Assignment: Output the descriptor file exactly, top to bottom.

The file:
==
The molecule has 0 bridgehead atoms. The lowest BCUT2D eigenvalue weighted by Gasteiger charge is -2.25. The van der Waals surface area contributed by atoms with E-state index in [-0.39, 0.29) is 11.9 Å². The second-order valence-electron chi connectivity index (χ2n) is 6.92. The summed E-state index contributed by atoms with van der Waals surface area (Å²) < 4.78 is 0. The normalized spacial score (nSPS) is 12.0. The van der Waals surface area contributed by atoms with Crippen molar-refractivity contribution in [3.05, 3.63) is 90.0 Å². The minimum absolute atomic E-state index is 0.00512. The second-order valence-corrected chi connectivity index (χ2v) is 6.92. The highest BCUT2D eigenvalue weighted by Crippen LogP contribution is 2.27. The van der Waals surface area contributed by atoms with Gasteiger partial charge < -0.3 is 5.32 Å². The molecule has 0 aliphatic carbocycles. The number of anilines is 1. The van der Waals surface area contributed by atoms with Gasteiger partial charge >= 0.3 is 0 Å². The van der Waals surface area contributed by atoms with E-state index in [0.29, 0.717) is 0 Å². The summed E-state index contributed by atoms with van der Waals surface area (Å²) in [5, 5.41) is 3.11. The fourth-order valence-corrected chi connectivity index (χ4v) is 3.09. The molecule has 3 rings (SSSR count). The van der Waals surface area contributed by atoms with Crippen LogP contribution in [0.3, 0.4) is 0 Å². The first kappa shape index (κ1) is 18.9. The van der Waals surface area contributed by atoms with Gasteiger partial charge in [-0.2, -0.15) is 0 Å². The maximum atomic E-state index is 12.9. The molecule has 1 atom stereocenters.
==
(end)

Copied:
The molecule has 0 bridgehead atoms. The lowest BCUT2D eigenvalue weighted by Gasteiger charge is -2.25. The van der Waals surface area contributed by atoms with E-state index in [-0.39, 0.29) is 11.9 Å². The second-order valence-electron chi connectivity index (χ2n) is 6.92. The summed E-state index contributed by atoms with van der Waals surface area (Å²) < 4.78 is 0. The normalized spacial score (nSPS) is 12.0. The van der Waals surface area contributed by atoms with Crippen molar-refractivity contribution in [3.05, 3.63) is 90.0 Å². The minimum absolute atomic E-state index is 0.00512. The second-order valence-corrected chi connectivity index (χ2v) is 6.92. The highest BCUT2D eigenvalue weighted by Crippen LogP contribution is 2.27. The van der Waals surface area contributed by atoms with Gasteiger partial charge < -0.3 is 5.32 Å². The molecule has 0 aliphatic carbocycles. The number of anilines is 1. The van der Waals surface area contributed by atoms with Gasteiger partial charge >= 0.3 is 0 Å². The van der Waals surface area contributed by atoms with E-state index in [0.29, 0.717) is 0 Å². The summed E-state index contributed by atoms with van der Waals surface area (Å²) in [5, 5.41) is 3.11. The fourth-order valence-corrected chi connectivity index (χ4v) is 3.09. The molecule has 3 rings (SSSR count). The van der Waals surface area contributed by atoms with Crippen LogP contribution in [0.3, 0.4) is 0 Å². The first kappa shape index (κ1) is 18.9. The van der Waals surface area contributed by atoms with Gasteiger partial charge in [-0.2, -0.15) is 0 Å². The maximum atomic E-state index is 12.9. The molecule has 1 atom stereocenters.